SMWS 36.92 High tea in a cottage garden Benrinnes

Part of the appeal of the Scotch Malt Whisky Society bottling programme is the focus on rarely seen distilleries that often produce for blends. These by default some onlookers expect are thereby not worthy of a spotlight, as a standalone malt. Nothing could be further from the truth, as the SMWS demonstrate and my experience shows.

Here we have a 13 year old release from the Benrinnes distillery. I’ve come across this distillery previously with an excellent bottling by Lady of the Glen, which is now sadly sold out.  Then there was the formidable and insane, 2014 official release as a 21 year old. Sadly overpriced by Diageo at £240, which explains why you can still pick it up easily today. If Diageo saw the light in their luxurious HQ and cut the price, then maybe I’d pick it up as its terrific but a real monster. I also took part in the rarest of things – a Benrinnes vertical tasting!

Now I can go in two ways with this article. I can give you more detail on Benrinnes distillery, or talk about my concerns with the Scotch Malt Whisky Society currently. I expect Mark at Malt-review will rattle off the principle guide pack about Benrinnes. As I write this he hasn’t reviewed this bottling despite sending me this sizeable sample. So I’ll do the gentlemanly thing and go off on a Whisky Rover tangent.

So that leaves the Scotch Malt Whisky Society. The Glenmorangie Company sold the SMWS almost a year ago to a group of private investors. It thereby ended a magnificent run of releases and variety at reasonable prices. Ok, I know some very old members of the SMWS who for years have bemoaned their pricing, but I think we can look back on what was a golden period. 

Private investors are being attracted to whisky as it is booming and such investor groups seek to make money. We can all appreciate that’s the nature of the beast. In 2016 we have a flashy new website that was very overdue and what seems to be a growing monthly outturn. Some much needed investment and attention from the new ownership clearly. Staff in the branches have new responsibilities and the doors of the Queen Street venue have been thrown open to the public. Yet I’m growing more concerned.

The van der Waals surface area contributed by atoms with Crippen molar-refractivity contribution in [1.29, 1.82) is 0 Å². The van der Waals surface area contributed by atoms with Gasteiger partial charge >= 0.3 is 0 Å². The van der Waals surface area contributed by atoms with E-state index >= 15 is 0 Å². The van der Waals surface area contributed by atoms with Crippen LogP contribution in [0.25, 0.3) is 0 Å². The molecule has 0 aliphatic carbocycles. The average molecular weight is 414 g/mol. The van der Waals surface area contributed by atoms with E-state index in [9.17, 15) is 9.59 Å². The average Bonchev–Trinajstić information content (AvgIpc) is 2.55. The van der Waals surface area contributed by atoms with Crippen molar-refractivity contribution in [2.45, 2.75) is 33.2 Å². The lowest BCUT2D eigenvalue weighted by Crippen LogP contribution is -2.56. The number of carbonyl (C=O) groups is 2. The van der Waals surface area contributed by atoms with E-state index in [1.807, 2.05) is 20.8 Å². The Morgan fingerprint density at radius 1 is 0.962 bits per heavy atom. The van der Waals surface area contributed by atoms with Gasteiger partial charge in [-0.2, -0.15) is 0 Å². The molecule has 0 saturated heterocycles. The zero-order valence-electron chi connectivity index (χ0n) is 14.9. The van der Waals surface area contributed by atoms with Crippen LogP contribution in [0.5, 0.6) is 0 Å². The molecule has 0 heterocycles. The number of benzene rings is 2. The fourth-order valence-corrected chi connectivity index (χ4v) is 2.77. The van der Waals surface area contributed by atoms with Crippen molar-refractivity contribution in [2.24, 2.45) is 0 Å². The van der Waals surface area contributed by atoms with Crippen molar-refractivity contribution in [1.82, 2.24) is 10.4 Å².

The price of the monthly releases is increasing and for me we’re seeing more whiskies bottled at what I feel is a younger age. This does not show them in the best light. Why instigate a monthly release of 24 bottles when a more compact and appreciative 6 pack would do? Also worryingly more cask finishes are seemingly being applied now. I find these dubious with for instance the current 36.95 from Benrinnes, spending 14 years in a ex-bourbon cask to spend the last year in a 2nd fill sherry butt.

Then at the other end of the spectrum take 41.70, which for 34 years spent its duration in an ex-bourbon cask. That’s before a very short finish of less than a year in a 2nd fill ex-Sauternes cask. In my eyes that’s like taking a classic Ferrari and deciding to paint it pink and add horrendous alloys. It insults the whisky and raises speculation of a benign or bad cask; otherwise why adopt such a practice? The price for 41.70 is £332 to members or £664 for non-members. I’d love to know if anyone has been taken in?

Things are certainly changing at the SMWS and perhaps not always for the best. However for now, I’ll see what the remainder of 2016 delivers. In the meantime we have a whisky to review! So first the details:

Distillery: Benrinnines (36.92 High Tea in a cottage garden)
Distilled: 30th May 2002
Bottled: 2015 (13 years old)
Outturn: 223 bottles
Cask: 1st fill ex-bourbon cask
Price: £50.60

Colour: a supermarket honey
Nose: more honey laced with vanilla. There’s almonds at work here verging on a packet custard. Certainly a wood foundation with some creaminess, white grapes, pepper and caramel evident.
Taste: oh my, more body than I was anticipating from the nose. A light vanilla sponge, some yeast in effect with sherbet and a praline finish. Returning there is a luxurious varnish of toffee, marzipan and cloves.

Overall: a very generic nose that some may try to wash away with mundane commentary, but that’d be bollocks on this site. It is the taste on the palate that propels this whisky into another dimension. In some effects a Trojan Horse of a whisky with that dull exterior giving way to something unexpected. 


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